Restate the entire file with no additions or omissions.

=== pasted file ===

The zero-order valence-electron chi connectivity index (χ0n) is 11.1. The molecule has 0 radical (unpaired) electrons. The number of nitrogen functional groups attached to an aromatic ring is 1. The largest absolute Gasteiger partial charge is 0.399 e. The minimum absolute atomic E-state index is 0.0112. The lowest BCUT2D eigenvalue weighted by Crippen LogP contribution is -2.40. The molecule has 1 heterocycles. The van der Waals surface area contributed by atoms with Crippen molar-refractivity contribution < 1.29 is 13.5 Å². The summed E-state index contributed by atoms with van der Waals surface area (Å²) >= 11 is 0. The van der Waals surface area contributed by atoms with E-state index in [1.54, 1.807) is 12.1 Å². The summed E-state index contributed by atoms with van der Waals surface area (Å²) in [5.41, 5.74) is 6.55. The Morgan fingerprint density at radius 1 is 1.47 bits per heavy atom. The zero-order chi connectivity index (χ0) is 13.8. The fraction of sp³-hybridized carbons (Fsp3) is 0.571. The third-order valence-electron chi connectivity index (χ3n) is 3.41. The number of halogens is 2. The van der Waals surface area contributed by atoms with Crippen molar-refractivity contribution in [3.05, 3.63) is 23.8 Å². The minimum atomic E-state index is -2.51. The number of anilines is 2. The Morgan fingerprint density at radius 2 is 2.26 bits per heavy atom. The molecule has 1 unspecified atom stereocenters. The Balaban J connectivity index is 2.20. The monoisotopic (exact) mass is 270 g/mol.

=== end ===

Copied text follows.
The zero-order valence-electron chi connectivity index (χ0n) is 11.1. The molecule has 0 radical (unpaired) electrons. The number of nitrogen functional groups attached to an aromatic ring is 1. The largest absolute Gasteiger partial charge is 0.399 e. The minimum absolute atomic E-state index is 0.0112. The lowest BCUT2D eigenvalue weighted by Crippen LogP contribution is -2.40. The molecule has 1 heterocycles. The van der Waals surface area contributed by atoms with Crippen molar-refractivity contribution < 1.29 is 13.5 Å². The summed E-state index contributed by atoms with van der Waals surface area (Å²) >= 11 is 0. The van der Waals surface area contributed by atoms with E-state index in [1.54, 1.807) is 12.1 Å². The summed E-state index contributed by atoms with van der Waals surface area (Å²) in [5.41, 5.74) is 6.55. The Morgan fingerprint density at radius 1 is 1.47 bits per heavy atom. The zero-order chi connectivity index (χ0) is 13.8. The fraction of sp³-hybridized carbons (Fsp3) is 0.571. The third-order valence-electron chi connectivity index (χ3n) is 3.41. The number of halogens is 2. The van der Waals surface area contributed by atoms with Crippen molar-refractivity contribution in [3.05, 3.63) is 23.8 Å². The minimum atomic E-state index is -2.51. The number of anilines is 2. The Morgan fingerprint density at radius 2 is 2.26 bits per heavy atom. The molecule has 1 unspecified atom stereocenters. The Balaban J connectivity index is 2.20. The monoisotopic (exact) mass is 270 g/mol.